Megabucks odds

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March 16th, 2010 at 9:56:42 AM permalink
Wizard
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I'm in the early stages of some analysis of the Megabucks slot machine. Two questions I'd like to address are the return and probability of winning the jackpot.

It is pretty easy to get a good estimate of the return. Nevada Gaming Control Board annual reports have a specific line item for Megabucks from their web site. Here is a summary from 1996 to 2009.

Year Profit ($) Profit (%) Handle
2009 53,352,000 10.43% 511,524,449
2008 83,981,000 11.85% 708,700,422
2007 88,858,000 12.72% 698,569,182
2006 100,923,000 12.39% 814,552,058
2005 100,923,000 12.39% 814,552,058
2004 67,326,000 10.54% 638,766,603
2003 83,069,000 10.41% 797,973,103
2002 76,842,000 11.98% 641,419,032
2001 69,821,000 11.50% 607,139,130
2000 69,103,000 9.75% 708,748,718
1999 74,921,000 12.28% 610,105,863
1998 134,943,000 12.25% 1,101,575,510
1997 66,166,000 12.18% 543,234,811
1996 57,619,000 10.03% 574,466,600
Total 1,127,847,000 11.54% 9,771,327,540


The handle column was derived by dividing the second column by the third column. So we see a profit, or house edge, of 11.54%.

According to www.a2zlasvegas.com, Megabucks has been hit 34 times between 1996 and 2009. I start at 1996, because they start on Oct. 18, 1995, and I don't know if anybody hit in 1995 before Oct. 18.

It costs $3 a pop to qualify for the progressive. Dividing the handle by $3, that would be 3,257,109,180 plays. Dividing that by 34 jackpots yields a probability of winning of 1 in 95,797,329. However, probabilities of winning often bandied around are 1 in 15 million to 1 in 50 million. I tend to believe the 1 in 50 million. The Las Vegas Sun quotes John Robinson, who puts it at 1 in 49,836,032.

There are a lot of bright people who participate in my forum (thank you), so I'm putting this out there for peer review. Here are some possible comments, and counter-comments:

Perhaps the handle is inflated by players betting $1 or $2 (who wouldn't qualify for the jackpot), this would lower my estimate of the probability of winning. Somewhere in the back of my mind I recall hearing of a woman who only bet $1 and got the three Megabucks symbols, but only won $5,000 because of the small bet. However, I tend to think the vast majority of bets are at $3. This alone I don't think should cause me to be off by a factor of 2.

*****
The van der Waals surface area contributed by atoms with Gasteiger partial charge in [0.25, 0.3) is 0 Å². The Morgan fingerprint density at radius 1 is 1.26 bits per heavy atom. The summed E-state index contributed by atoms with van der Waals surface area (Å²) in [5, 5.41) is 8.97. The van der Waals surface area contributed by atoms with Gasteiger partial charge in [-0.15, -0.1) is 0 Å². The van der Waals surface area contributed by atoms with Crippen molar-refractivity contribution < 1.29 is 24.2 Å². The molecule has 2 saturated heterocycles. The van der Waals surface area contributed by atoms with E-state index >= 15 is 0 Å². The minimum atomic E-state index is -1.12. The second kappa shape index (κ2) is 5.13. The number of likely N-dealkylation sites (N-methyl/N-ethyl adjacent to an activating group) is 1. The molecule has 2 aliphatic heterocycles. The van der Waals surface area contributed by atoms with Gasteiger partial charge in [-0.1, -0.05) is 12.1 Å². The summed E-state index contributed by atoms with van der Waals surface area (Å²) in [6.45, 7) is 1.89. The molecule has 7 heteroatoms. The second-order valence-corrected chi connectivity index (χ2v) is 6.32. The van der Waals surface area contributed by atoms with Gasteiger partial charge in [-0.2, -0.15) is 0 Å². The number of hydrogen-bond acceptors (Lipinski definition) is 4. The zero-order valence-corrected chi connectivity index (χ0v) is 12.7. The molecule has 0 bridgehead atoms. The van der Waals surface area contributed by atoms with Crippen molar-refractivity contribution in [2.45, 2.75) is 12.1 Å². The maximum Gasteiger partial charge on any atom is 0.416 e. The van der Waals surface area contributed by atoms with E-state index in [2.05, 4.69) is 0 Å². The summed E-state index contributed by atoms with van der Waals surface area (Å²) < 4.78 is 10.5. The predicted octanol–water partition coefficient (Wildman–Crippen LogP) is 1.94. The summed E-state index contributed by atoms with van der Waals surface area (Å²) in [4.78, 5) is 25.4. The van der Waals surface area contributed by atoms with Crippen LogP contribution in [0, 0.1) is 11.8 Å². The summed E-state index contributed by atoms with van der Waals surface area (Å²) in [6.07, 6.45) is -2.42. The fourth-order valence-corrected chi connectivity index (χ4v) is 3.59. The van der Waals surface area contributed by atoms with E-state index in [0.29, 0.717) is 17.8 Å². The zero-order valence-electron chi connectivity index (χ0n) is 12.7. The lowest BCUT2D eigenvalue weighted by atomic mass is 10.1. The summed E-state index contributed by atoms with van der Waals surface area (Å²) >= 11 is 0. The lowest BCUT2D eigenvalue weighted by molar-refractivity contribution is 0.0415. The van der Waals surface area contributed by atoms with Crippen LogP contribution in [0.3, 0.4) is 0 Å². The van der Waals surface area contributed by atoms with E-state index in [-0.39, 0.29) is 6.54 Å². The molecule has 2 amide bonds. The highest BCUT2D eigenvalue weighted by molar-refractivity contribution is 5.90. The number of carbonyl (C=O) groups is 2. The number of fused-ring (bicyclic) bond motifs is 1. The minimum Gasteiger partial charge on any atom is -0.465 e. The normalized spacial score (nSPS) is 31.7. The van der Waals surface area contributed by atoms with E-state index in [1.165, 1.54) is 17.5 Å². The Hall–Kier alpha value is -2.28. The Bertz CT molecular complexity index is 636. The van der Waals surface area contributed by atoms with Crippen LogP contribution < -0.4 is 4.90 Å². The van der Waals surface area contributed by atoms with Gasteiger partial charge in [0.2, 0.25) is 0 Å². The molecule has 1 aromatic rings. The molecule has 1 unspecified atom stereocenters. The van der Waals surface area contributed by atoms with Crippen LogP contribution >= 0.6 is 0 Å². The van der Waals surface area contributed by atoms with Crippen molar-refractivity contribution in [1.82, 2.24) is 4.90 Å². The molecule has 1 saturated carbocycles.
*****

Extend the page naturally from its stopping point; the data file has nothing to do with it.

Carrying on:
Another thing to confuse the issue is the Megabucks penny machine. A $3 bet is still required to win the jackpot, but perhaps the probability of hitting is different from the 3-reel game.

Another issue may be that jackpots are paid in an annuity. If the win in the Gaming reports is based on amounts actually paid, not including future payments, that would mess things up. I sent a letter to the Gaming Control Board asking for an answer to that question.

It is also possible the probability of hitting has changed at some point since 1996. Somewhere I heard the jackpot seed changed from 8 million to 10 million at some point, but can't remember when, or the source.

I plan to actually go out there and play it about 2,000 times, so see how often the jackpot symbols come up. However, for now, any comments or criticisms of the above?
It's not whether you win or lose; it's whether or not you had a good bet.
March 16th, 2010 at 10:13:09 AM permalink
cclub79
Member since: Dec 16, 2009
Threads: 34
Posts: 1120
Quote: Wizard

I plan to actually go out there and play it about 2,000 times, so see how often the jackpot symbols come up. However, for now, any comments or criticisms of the above?


My comment goes back to something we were discussing a few weeks ago, and I apologize if it was already answered: Can you tell something substantive from how often the symbols come up? I thought the RNG determined whether or not you won and then displayed the 3 reels in any combination. So a losing RNG could show three blanks, or 2 Jackpot symbols and a blank. When I get 2 Wheel Of Fortune symbols in a row, and then nothing, does it mean that I was closer to winning than a different time, or if I get 2 WOF and a cherry, did it just want to find a different way to give me 40 credits instead of paying me 40 credits with 3 Double Bars?

Once on a Double Diamond $1 WOF (5 line), I got 3 Double Diamonds Diagonally ($800), and due to the position, I also got a diagonal Double Bar with the Double Diamond in the middle position, giving me something like an extra 40 bucks. Is there a position on the RNG for a pay of $840 that has to be paid in that manner? And other 3 Double Diamonds that don't pay that way? I'm just trying to find the link between the RNG and the way the win (or loss) is displayed.
March 16th, 2010 at 10:20:48 AM permalink
Wizard
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Single-line slot machines work by randomly stopping each reel according to probabilities established by the slot maker. Each reel is independent, so the win is determined by the reels, not the other way. My page on slot machines tries to explain it.
It's not whether you win or lose; it's whether or not you had a good bet.
March 16th, 2010 at 10:36:11 AM permalink
DJTeddyBear
Member since: Nov 2, 2009
Threads: 143
Posts: 8085
I'm afraid to say this, but I think you're thinking like a typical gambler, and not the math wiz your nickname portrays you to be.


First, I believe you're underestimating the amount of coin-in that doesn't qualify.

There are plenty of players that play less then the full coin-in - as long as the basic game is fun and entertaining, they play at low stakes because they know they aren't going to hit the jackpot anyway.

Many players that do play max-bet, will play whatever odd amount is left over on the last spin when they bust out.


Second: Strange as it may seem, I think 14 years is still not enough time to get the true 'law of large numbers' large number.